'Environmental genocide' was the label the Archbishop of York, John Sentamu, hung on the decades of multinational oil company operations in Nigeria's Niger Delta at the 1 November launch of the interim report by the Bayelsa State Oil and Environmental Commission, which he chairs.
The 11-page interim report is based on anecdotal accounts from locals of ecological devastation and poverty and references scientific studies of damage. Up to now, governmental investigations, most of them paid for by the industry, have blamed spills on conflict between the military and armed groups, organised oil thieves, and locals deliberately opening pipes to claim compensation.
Before the landmark 2011 report by the United Nations Environment Programme (UNEP) on similar catastrophic levels of oil pollution to those in Bayelsa but in Ogoni, on the other side of the Delta, UNEP was criticised for pre-announcing findings in 2009 that only 10% of pollution was due to leaks from Shell's pipelines.
Any Commission recommendations on a clean-up will spark controversy. The operation in Ogoni has run into endless delays, despite Shell and others handing over US$180 million to the Hydrocarbon Pollution Remediation Project to do the work (AC Vol 60 No 7, Clean-up or cover-up? & Vol 60 No 18, The oil clean-up that didn't?).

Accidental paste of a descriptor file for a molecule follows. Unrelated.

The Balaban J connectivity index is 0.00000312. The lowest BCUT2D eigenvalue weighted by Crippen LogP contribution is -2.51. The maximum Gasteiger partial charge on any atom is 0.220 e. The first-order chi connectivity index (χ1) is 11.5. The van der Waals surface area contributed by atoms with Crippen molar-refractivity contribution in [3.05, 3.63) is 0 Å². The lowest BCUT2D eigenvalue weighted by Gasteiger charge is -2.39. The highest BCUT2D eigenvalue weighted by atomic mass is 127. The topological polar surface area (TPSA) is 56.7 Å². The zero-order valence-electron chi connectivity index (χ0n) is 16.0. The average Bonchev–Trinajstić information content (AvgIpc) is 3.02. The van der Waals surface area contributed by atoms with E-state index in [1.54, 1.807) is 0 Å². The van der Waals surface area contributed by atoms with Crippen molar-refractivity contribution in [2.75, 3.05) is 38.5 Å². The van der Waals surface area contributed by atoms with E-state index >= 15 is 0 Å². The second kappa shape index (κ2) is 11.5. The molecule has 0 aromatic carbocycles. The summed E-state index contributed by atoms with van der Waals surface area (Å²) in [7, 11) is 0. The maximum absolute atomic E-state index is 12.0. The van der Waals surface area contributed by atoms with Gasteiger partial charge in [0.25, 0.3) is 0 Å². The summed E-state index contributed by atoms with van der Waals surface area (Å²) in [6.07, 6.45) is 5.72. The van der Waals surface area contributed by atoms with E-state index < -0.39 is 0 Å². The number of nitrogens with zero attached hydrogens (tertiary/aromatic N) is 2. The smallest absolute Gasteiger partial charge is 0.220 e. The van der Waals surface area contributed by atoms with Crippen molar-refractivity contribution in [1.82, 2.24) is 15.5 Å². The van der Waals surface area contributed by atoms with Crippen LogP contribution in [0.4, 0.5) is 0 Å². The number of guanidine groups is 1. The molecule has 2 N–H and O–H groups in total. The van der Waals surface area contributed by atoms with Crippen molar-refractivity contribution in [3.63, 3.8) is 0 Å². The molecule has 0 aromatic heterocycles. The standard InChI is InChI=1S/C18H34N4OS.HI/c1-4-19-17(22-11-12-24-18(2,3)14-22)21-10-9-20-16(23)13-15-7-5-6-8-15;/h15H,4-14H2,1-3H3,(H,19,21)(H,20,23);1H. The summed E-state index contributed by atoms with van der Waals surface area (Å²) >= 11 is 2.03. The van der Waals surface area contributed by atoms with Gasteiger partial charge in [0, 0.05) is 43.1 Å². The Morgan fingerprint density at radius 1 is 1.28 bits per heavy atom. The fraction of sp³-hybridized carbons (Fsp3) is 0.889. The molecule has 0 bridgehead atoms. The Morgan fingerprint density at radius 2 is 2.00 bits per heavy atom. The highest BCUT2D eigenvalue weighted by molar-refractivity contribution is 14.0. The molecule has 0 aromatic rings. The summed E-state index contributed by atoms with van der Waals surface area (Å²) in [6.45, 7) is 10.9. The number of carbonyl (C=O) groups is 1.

The military's role in oil theft and associated pollution is another political hot potato. A June report by Transparency International alleged that Nigeria loses 200,000 barrels per day (bpd) to oil theft, in which the armed forces play a leading role. Between 2016 and 2017, Nigeria lost over $105 billion, TI claims.
The Sentamu Commission's full report, expected in 2020, will also have to address the thorny issue of responsibility for pipeline explosions the Delta war between 2003 amd 2009. The focus of military operations was Government Ekpemupolo, known as Tompolo, who has still to present himself in court on money-laundering charges (AC Vol 57 No 4, The great militant chase).
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